Last fall I was interviewing Matt Mavety, the winemaker, for a project I am doing on collectible wines.

Perhaps mischievously, I asked which of Blue Mountain’s wines could be collected by those assembling verticals.

“All of them,” he replied.

“Nobody collects Gamay Noir,” I responded.

“Well,” Matt retorted, “they don’t know what they are missing.”

I was reminded of that chat this summer when the winery sent samples of the current Gamay Noir release (as well as the current Pinot Gris).

I have to admit this is a wine, while delicious now, could be cellared as long as 10 years before getting tired.

It is one of the B.C. Gamays that have made me rethink my casual dismissal of the varietal, an attitude engendered years ago when the market was awash with Beaujolais Nouveau. I never understood the appeal of a wine tasting like grape juice, although I once had it paired with a cassoulet. It is a simple wine for country food.

There are also Gamay Noirs suited for Sunday dinner. Such Gamay Noir has long been the best red from Robin Ridge Winery at Keremeos. It is one of the best reds both at Desert Hills winery and Platinum Bench Estate Winery, neighbours on Black Sage Road.

There are numerous others as well, ranging in style from Beaujolais and Beaujolais Village to one or other of the top-rated dozen Beaujolais Cru wines.

I would rate Blue Mountain’s Gamay with a Beaujolais Cru. I can’t tell you which of the ten Cru because I don’t get to taste them often. From memory, I might compare it to Morgon or Juliénas or Moulin-à-Vent. It might be a thought to pick up a few of these from the Liquor Distribution Branch and organize a comparative tasting. The LDB has a good selection.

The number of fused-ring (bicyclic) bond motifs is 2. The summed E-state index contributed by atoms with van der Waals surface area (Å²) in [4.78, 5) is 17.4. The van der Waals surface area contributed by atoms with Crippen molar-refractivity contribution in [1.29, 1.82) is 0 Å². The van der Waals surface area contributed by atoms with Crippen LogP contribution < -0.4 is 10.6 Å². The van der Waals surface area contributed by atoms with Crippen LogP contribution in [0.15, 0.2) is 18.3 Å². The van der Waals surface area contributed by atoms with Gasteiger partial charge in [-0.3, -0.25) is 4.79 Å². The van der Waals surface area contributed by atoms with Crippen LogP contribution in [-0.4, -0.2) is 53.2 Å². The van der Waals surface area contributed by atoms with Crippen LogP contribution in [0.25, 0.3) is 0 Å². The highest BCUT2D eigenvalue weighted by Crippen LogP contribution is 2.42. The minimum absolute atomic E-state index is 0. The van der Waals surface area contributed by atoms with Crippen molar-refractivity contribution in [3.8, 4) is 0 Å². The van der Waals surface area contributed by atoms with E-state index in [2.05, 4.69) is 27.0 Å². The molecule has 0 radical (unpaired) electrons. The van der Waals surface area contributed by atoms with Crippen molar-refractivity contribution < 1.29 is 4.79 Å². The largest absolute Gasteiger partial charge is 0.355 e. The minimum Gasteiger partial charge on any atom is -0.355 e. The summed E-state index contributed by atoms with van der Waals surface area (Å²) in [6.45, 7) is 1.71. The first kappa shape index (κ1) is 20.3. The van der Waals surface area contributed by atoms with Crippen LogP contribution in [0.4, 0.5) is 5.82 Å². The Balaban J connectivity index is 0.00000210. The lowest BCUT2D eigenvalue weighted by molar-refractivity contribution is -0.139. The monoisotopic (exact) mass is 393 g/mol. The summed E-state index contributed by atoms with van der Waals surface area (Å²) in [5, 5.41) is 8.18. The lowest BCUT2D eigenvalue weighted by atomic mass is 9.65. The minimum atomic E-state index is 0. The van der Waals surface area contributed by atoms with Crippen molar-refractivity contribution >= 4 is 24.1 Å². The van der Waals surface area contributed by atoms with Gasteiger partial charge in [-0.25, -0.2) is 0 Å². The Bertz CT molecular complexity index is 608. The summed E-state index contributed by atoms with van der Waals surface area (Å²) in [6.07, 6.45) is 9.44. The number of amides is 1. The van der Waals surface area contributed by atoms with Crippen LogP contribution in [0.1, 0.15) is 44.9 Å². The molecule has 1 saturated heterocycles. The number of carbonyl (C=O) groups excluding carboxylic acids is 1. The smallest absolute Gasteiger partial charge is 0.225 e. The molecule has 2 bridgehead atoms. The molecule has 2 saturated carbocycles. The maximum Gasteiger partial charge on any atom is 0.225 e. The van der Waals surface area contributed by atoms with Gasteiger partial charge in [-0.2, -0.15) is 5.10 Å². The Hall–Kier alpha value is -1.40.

Those wines – at least some of them – might cellar a bit longer than the Blue Mountain wine. Blue Mountain suggests its wine will age four to six years, quite adequate for a Gamay. It might very well live a lot longer.

Here are notes on that wine and on the companion wine that arrived for tasting.

Blue Mountain Pinot Gris 2014 ($21). The richness, minerality and texture of this wine reflect the fact that the vines are now 28 years old. When the grapes arrived at the winery, Matt pressed whole clusters to capture the purity of the flavours. Sixty percent was fermented in stainless steel, 40% was fermented in French oak (ranging from new to three years old). This portion also aged sur-lie in oak for six months. That helped build more complexity into the wine. It begins with aromas of citrus, pears and apples and that is echoed in the flavours. The fresh acidity gives the wine a crisp finish. 90.

Blue Mountain Gamay Noir 2014 ($23). The price, by the way, is competitive with most of the Beaujolais Cru wines. Blue Mountain’s vines range in age from seven to 25 years. This wine was totally fermented with wild yeast, in order “to better express the terroir of our estate,” the winery says. The wine was aged nine months on four-year-old French barrels, a technique for enhancing the texture without imparting noticeable oak in a wine meant, above all, to be fruity.

This wine is both fruity and rich. It has earthy aromas and flavours that include black cherry and blackberry. There is a long spicy finish. 91.

Thursday, October 8, 2015

Wines of Conviction from Calona

 Conviction winemaker Sydney Valentino